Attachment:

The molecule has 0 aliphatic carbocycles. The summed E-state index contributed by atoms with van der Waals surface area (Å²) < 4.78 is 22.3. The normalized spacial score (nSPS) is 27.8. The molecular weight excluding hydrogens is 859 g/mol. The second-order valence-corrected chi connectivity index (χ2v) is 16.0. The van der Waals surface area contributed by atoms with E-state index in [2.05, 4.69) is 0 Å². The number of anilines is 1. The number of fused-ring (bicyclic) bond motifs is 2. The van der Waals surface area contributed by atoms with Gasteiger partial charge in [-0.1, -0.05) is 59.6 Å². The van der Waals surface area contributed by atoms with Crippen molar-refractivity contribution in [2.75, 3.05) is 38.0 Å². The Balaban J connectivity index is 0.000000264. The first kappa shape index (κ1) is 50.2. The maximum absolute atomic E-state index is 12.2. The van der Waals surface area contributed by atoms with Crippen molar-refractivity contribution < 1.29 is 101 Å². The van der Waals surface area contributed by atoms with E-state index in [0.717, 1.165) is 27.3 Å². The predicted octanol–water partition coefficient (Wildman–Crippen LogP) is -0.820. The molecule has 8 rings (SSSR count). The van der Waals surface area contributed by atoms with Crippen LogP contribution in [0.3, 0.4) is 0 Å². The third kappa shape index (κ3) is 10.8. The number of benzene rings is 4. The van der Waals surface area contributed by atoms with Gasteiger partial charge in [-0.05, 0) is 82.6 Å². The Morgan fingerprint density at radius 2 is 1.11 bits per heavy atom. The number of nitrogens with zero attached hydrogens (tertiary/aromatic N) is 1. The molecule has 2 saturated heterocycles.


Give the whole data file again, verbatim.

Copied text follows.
The molecule has 0 aliphatic carbocycles. The summed E-state index contributed by atoms with van der Waals surface area (Å²) < 4.78 is 22.3. The normalized spacial score (nSPS) is 27.8. The molecular weight excluding hydrogens is 859 g/mol. The second-order valence-corrected chi connectivity index (χ2v) is 16.0. The van der Waals surface area contributed by atoms with E-state index in [2.05, 4.69) is 0 Å². The number of anilines is 1. The number of fused-ring (bicyclic) bond motifs is 2. The van der Waals surface area contributed by atoms with Gasteiger partial charge in [-0.1, -0.05) is 59.6 Å². The van der Waals surface area contributed by atoms with Crippen molar-refractivity contribution in [2.75, 3.05) is 38.0 Å². The Balaban J connectivity index is 0.000000264. The first kappa shape index (κ1) is 50.2. The maximum absolute atomic E-state index is 12.2. The van der Waals surface area contributed by atoms with Crippen molar-refractivity contribution < 1.29 is 101 Å². The van der Waals surface area contributed by atoms with E-state index in [0.717, 1.165) is 27.3 Å². The predicted octanol–water partition coefficient (Wildman–Crippen LogP) is -0.820. The molecule has 8 rings (SSSR count). The van der Waals surface area contributed by atoms with Crippen LogP contribution in [0.3, 0.4) is 0 Å². The third kappa shape index (κ3) is 10.8. The number of benzene rings is 4. The van der Waals surface area contributed by atoms with Gasteiger partial charge in [-0.05, 0) is 82.6 Å². The Morgan fingerprint density at radius 2 is 1.11 bits per heavy atom. The number of nitrogens with zero attached hydrogens (tertiary/aromatic N) is 1. The molecule has 2 saturated heterocycles.